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The River Thames flowed through London before the city was even built, and its waters have swallowed up centuries’ worth of trash and treasure. The river is no longer the centre of London's trade and transportation, but the objects excavated from the Thames foreshore provide a fascinating glimpse of the city’s past. Claire Madge talks about some of the relics rescued from the Thames, and her work to bring them to light while volunteering at the Museum of London Docklands.
What you see when you visit the Museum of London is only a tiny portion of the history that the museum holds. The museum’s collections include over seven million objects, with just 1% currently visible in the galleries due to the restrictions of space. During my time as a volunteer I have been working on a project to bring stored objects into the light, via digitization so that they can be viewed online.
Vyki Sparkes, Curator of Social and Working History, has been guiding me through 8 boxes of objects excavated from the Thames foreshore in the 1980s. Most of these objects were discovered by mudlarks, who hunt along the banks of the Thames for the treasures revealed at low tide. The material dates mostly from the 18th century and helps us to understand the days when London was a busy working port.
It has been a magical mystery tour opening each box and coming face to face with relics of the city’s past - woodworking tools, boat nails, iron barge padlocks and even shoe pattens. These were protective over-shoes, with thick wood or metal soles, worn outdoors to protect shoes from the filth and mud of London’s streets. These pattens led me on a journey around London to Rood Lane, the centre of the patten trade in the 18th century. On the corner of Eastcheap and Rood Lane you can find St Margaret Pattens Church, where you can discover more about the history of the Worshipful Company of Pattenmakers and still see their crest in the stained glass windows.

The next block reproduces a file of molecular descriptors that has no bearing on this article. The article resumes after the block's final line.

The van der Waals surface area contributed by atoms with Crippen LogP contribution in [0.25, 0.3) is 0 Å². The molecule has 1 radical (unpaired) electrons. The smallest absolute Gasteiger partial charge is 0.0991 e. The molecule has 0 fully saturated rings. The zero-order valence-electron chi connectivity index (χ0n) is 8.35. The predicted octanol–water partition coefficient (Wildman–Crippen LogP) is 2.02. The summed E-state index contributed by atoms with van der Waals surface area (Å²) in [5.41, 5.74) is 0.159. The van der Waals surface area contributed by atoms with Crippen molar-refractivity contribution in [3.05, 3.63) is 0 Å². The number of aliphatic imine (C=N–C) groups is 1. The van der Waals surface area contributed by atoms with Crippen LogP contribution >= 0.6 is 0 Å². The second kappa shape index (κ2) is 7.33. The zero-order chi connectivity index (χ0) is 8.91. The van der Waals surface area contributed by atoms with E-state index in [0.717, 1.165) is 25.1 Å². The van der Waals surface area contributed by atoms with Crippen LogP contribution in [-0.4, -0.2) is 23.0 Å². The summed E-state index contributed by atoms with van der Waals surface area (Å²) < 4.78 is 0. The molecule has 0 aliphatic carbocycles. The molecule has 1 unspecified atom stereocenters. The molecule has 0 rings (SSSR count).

Getting to grips with the objects has been just the initial step in the project. I have worked with the museum photographers to capture images of all the objects, including close up pictures of their owner’s or maker’s marks – vital for identifying where and when they were used. These pictures will be accessible via Collections Online, on the museum’s website.
As the weeks progressed on this project I
became more and more interested in foreshore archaeology and the licensed
'mudlarks' who scan the banks of the River Thames for clues to London's past. I
took the opportunity to go on a guided foreshore walk with the Thames Discovery
team and even managed to find my own boat nail whilst walking along the river
on a beautiful sunny day.
Whilst measuring and photographing the objects, I became intrigued by a padlock belonging to G. Carr 108 & 110 Rotherhithe Street. I decided to investigate further and took a walk down Rotherhithe Street to get the sense of an area of London that was once full of boat builders and dockers. I couldn't track down the exact location of G. Carr's premises as the original building had been replaced with flats, but you still got a sense what this part of the docks would have been like.
I also stumbled across the Rotherhithe picture library, free to visit, where you can dig and delve into some fantastic pictures of old London. I lost a good hour or so pouring over pictures of the London port workers, using and handling the very tools that got lost in the river, ending up in the Museum of London collections.
Volunteering at the Museum is always interesting and I love being a part of the team but this project in particular has allowed me to follow my nose across London, from Rood Lane to Rotherhithe Street.
Whilst the Museum of London can't get everything out of their museum stores and put it on display, they can provide digital photos for curious visitors and knowledgeable researchers alike to widen our understanding of London, archaeology and objects lost and recovered on the Thames. In the process museum volunteers get to learn more about London and ultimately have the unforgettable chance to get our hands on some history.
Approximately 140 objects recovered from the Thames foreshore can now be studied online via Collections Online. As with all the Museum of London's stored collections, researchers can request access to study the foreshore finds.
Volunteers are vital to the work we do at the Museum of London. Learn more about how you can help, and gain valuable skills and experience, by volunteering.
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